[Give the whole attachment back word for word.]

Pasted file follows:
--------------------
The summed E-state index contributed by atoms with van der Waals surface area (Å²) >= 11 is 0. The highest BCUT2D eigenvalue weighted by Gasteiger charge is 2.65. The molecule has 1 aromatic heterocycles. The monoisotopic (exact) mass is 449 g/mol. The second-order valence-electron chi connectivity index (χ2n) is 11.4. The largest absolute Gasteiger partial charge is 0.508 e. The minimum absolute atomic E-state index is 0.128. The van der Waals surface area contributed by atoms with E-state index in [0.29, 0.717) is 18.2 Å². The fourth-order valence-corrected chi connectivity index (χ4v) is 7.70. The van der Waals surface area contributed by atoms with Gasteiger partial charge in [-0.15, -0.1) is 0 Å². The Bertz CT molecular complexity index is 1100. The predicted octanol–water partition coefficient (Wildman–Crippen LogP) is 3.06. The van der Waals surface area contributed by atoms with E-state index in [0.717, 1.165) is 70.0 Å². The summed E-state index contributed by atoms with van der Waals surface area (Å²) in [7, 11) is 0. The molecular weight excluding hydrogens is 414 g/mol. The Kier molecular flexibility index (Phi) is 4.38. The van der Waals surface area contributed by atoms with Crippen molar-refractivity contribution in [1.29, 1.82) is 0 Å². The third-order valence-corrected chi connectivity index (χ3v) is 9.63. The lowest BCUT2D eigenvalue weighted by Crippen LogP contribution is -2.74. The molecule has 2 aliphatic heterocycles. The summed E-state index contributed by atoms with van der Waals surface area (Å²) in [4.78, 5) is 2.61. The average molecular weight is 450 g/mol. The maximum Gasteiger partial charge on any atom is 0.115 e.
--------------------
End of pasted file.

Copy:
The summed E-state index contributed by atoms with van der Waals surface area (Å²) >= 11 is 0. The highest BCUT2D eigenvalue weighted by Gasteiger charge is 2.65. The molecule has 1 aromatic heterocycles. The monoisotopic (exact) mass is 449 g/mol. The second-order valence-electron chi connectivity index (χ2n) is 11.4. The largest absolute Gasteiger partial charge is 0.508 e. The minimum absolute atomic E-state index is 0.128. The van der Waals surface area contributed by atoms with E-state index in [0.29, 0.717) is 18.2 Å². The fourth-order valence-corrected chi connectivity index (χ4v) is 7.70. The van der Waals surface area contributed by atoms with Gasteiger partial charge in [-0.15, -0.1) is 0 Å². The Bertz CT molecular complexity index is 1100. The predicted octanol–water partition coefficient (Wildman–Crippen LogP) is 3.06. The van der Waals surface area contributed by atoms with E-state index in [0.717, 1.165) is 70.0 Å². The summed E-state index contributed by atoms with van der Waals surface area (Å²) in [7, 11) is 0. The molecular weight excluding hydrogens is 414 g/mol. The Kier molecular flexibility index (Phi) is 4.38. The van der Waals surface area contributed by atoms with Crippen molar-refractivity contribution in [1.29, 1.82) is 0 Å². The third-order valence-corrected chi connectivity index (χ3v) is 9.63. The lowest BCUT2D eigenvalue weighted by Crippen LogP contribution is -2.74. The molecule has 2 aliphatic heterocycles. The summed E-state index contributed by atoms with van der Waals surface area (Å²) in [4.78, 5) is 2.61. The average molecular weight is 450 g/mol. The maximum Gasteiger partial charge on any atom is 0.115 e.